The Library is developing a collection of general interest (fiction and non-fiction) books called Reading for You. You can view the collection in OneSearch by clicking here.
The purpose of Reading for You is to encourage reading just for the pure enjoyment of it. It also supports the idea of "Education for the Whole Person" that is central to our membership of the Cathedrals Group of universities. We believe that a higher education experience is worth so much more than what people earn after graduating. It is about emphasising well-being, wisdom and wider potential alongside academic excellence.
Look out for displays in your campus library and on our Twitter feed and if you have any suggestions for books to add to our Reading for You collection please use the Get More Books form to let us know.
Reading in your own time can help to enhance your life in many ways, and studies have shown a relationship between reading and improved academic performance, mental health and wellbeing.
Here is just a small selection of the titles we have purchased for the Reading for You collection:
Ebooks to read for pleasure whilst you are working and studying from home, you can view these by clicking here.
An indispensable resource for white people who want to challenge white supremacy but don't know where to begin.
"Layla is an extremely powerful communicator. From the first page, you will be glued to this book. It should be mandatory reading. The message is urgent and the book is actionable and practical. Buy this book for yourself, do the work, and then push more copies it into the hands of everyone you know." Emma Gannon, Sunday Times bestselling author.
"Let Us Dream is about crisis, change, and how we, both as individuals and globally, can emerge from the madness of this year as better people.
Written in response to the pandemic, it’s a powerful exploration of how the Pope has responded to crises in his own life, and an analysis of today’s society, which was so brutally exposed by the global lockdown: both the stark inequalities, and the generosity of spirit that was displayed by so many. He urges us to ensure that the pain was not in vain; that we can learn from this and come out the other side stronger and fairer."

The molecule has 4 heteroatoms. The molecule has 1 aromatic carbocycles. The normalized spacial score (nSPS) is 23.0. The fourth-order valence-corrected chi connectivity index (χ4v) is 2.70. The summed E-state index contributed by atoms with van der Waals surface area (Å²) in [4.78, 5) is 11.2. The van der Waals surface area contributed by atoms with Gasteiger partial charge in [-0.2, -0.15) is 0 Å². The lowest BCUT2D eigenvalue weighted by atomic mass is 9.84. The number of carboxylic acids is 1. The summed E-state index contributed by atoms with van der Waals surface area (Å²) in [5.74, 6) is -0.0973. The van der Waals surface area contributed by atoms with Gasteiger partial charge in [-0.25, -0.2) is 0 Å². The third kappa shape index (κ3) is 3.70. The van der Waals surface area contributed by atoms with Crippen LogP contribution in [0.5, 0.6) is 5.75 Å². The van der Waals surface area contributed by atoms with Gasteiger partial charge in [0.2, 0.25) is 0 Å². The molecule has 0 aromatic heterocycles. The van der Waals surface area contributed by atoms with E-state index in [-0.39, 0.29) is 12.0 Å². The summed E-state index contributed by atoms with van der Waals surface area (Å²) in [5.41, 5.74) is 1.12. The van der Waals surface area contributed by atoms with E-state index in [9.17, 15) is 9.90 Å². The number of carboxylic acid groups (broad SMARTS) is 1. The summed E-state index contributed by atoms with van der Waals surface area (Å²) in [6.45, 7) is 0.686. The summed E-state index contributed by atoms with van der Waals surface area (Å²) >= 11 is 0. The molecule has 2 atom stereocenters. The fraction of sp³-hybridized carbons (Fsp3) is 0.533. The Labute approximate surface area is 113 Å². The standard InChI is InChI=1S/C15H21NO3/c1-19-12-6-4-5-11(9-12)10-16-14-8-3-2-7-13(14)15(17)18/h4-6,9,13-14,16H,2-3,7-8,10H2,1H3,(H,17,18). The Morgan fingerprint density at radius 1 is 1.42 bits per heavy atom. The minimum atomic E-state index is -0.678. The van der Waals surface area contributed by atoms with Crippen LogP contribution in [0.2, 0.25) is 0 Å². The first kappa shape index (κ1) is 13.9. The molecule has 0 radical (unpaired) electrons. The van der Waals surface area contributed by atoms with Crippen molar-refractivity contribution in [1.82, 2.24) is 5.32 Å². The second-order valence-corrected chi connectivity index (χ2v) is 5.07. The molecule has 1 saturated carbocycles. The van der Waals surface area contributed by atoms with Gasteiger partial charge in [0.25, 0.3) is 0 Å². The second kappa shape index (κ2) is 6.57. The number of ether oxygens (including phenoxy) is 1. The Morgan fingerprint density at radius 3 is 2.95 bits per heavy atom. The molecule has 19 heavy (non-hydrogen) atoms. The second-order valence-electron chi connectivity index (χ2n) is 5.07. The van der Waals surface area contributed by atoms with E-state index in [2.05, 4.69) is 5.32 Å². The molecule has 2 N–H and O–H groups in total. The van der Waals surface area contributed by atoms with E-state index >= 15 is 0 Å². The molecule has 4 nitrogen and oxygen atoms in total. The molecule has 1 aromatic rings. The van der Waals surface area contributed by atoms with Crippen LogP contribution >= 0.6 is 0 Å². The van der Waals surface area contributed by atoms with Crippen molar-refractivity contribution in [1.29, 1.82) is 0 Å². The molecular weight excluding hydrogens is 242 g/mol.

Voted the UK’s Favourite Nature Book
"Every minute was magical, every single thing it did was fascinating and everything it didn't do was equally wondrous, and to be sat there, with a Kestrel, a real live Kestrel, my own real live Kestrel on my wrist! I felt like I'd climbed through a hole in heaven's fence."
A BBC Top 100 Novels that Shaped Our World
"Effia and Esi: two sisters with two very different destinies. One sold into slavery; one a slave trader's wife. The consequences of their fate reverberate through the generations that follow. Taking us from the Gold Coast of Africa to the cotton-picking plantations of Mississippi; from the missionary schools of Ghana to the dive bars of Harlem, spanning three continents and seven generations, Yaa Gyasi has written a miraculous novel - the intimate, gripping story of a brilliantly vivid cast of characters and through their lives the very story of America itself."
Shortlisted for the 2018 Wainwright Golden Beer Book Prize
"The experience of being in nature alone is here set within the context of a series of walks that Neil Ansell takes into the most remote parts of Britain, the rough bounds in the Scottish Highlands. He illustrates the impact of being alone as part of nature, rather than outside it."
What really goes on in the long grass?
"Meadowland gives an unique and intimate account of an English meadow’s life from January to December, together with its biography."
Stephen Cottrell is the Archbishop of York AND Chancellor of the University of Cumbria
'Stephen Cottrell writes about Christ as if he were here now. As if redemption were possible for all of us, as if the void that threatens to engulf us all could be filled by a personal relationship with Christ in the present. He is a compelling writer.' - Russell Brand
"I believe in the resistance as I believe there can be no light without shadow; or rather, no shadow unless there is also light."
"Masterfully conceived and executed, this haunting vision of the future places Margaret Atwood at the forefront of dystopian fiction."
WINNER OF THE ROYAL SOCIETY OF LITERATURE CHRISTOPHER BLAND PRIZE & SHORTLISTED FOR THE 2018 COSTA BIOGRAPHY AWARD & WAINWRIGHT GOLDEN BEER BOOK PRIZE 2018
"The Salt Path is an honest and life-affirming true story of coming to terms with grief and the healing power of the natural world. Ultimately, it is a portrayal of home, and how it can be lost, rebuilt and rediscovered in the most unexpected ways."
The Wolf Border investigates the fundamental nature of wilderness and wildness, both animal and human.
"For almost a decade Rachel Caine has turned her back on home, kept distant by family disputes and her work monitoring wolves on an Idaho reservation. But now, summoned by the eccentric Earl of Annerdale and his controversial scheme to reintroduce the Grey Wolf to the English countryside, she is back in the peat and wet light of the Lake District."